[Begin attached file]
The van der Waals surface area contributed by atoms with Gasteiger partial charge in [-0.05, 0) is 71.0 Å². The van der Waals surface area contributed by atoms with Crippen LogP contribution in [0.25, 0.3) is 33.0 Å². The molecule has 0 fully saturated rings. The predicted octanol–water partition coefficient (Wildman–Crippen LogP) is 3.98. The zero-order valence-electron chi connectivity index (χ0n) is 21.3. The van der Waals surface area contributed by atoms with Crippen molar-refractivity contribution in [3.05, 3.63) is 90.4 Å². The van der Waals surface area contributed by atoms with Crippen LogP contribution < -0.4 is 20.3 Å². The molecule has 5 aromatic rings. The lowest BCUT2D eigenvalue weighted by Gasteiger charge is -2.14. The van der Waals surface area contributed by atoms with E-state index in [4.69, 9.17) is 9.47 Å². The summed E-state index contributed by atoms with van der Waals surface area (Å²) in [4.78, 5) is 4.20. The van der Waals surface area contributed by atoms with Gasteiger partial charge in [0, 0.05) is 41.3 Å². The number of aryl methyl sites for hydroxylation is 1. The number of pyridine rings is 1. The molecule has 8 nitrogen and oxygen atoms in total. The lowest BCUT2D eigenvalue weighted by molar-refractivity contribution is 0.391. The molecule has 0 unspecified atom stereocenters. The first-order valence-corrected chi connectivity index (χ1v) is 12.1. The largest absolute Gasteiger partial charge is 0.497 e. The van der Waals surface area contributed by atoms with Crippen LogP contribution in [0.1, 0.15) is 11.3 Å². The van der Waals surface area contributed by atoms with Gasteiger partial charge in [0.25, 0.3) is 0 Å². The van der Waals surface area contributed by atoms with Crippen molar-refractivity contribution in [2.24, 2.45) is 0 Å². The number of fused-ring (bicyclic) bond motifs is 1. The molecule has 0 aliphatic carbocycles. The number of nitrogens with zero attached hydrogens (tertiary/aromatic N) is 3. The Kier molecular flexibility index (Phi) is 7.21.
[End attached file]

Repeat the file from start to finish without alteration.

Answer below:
The van der Waals surface area contributed by atoms with Gasteiger partial charge in [-0.05, 0) is 71.0 Å². The van der Waals surface area contributed by atoms with Crippen LogP contribution in [0.25, 0.3) is 33.0 Å². The molecule has 0 fully saturated rings. The predicted octanol–water partition coefficient (Wildman–Crippen LogP) is 3.98. The zero-order valence-electron chi connectivity index (χ0n) is 21.3. The van der Waals surface area contributed by atoms with Crippen molar-refractivity contribution in [3.05, 3.63) is 90.4 Å². The van der Waals surface area contributed by atoms with Crippen LogP contribution < -0.4 is 20.3 Å². The molecule has 5 aromatic rings. The lowest BCUT2D eigenvalue weighted by Gasteiger charge is -2.14. The van der Waals surface area contributed by atoms with E-state index in [4.69, 9.17) is 9.47 Å². The summed E-state index contributed by atoms with van der Waals surface area (Å²) in [4.78, 5) is 4.20. The van der Waals surface area contributed by atoms with Gasteiger partial charge in [0, 0.05) is 41.3 Å². The number of aryl methyl sites for hydroxylation is 1. The number of pyridine rings is 1. The molecule has 8 nitrogen and oxygen atoms in total. The lowest BCUT2D eigenvalue weighted by molar-refractivity contribution is 0.391. The molecule has 0 unspecified atom stereocenters. The first-order valence-corrected chi connectivity index (χ1v) is 12.1. The largest absolute Gasteiger partial charge is 0.497 e. The van der Waals surface area contributed by atoms with Crippen LogP contribution in [0.1, 0.15) is 11.3 Å². The van der Waals surface area contributed by atoms with Gasteiger partial charge in [0.25, 0.3) is 0 Å². The van der Waals surface area contributed by atoms with Crippen molar-refractivity contribution in [2.24, 2.45) is 0 Å². The number of fused-ring (bicyclic) bond motifs is 1. The molecule has 0 aliphatic carbocycles. The number of nitrogens with zero attached hydrogens (tertiary/aromatic N) is 3. The Kier molecular flexibility index (Phi) is 7.21.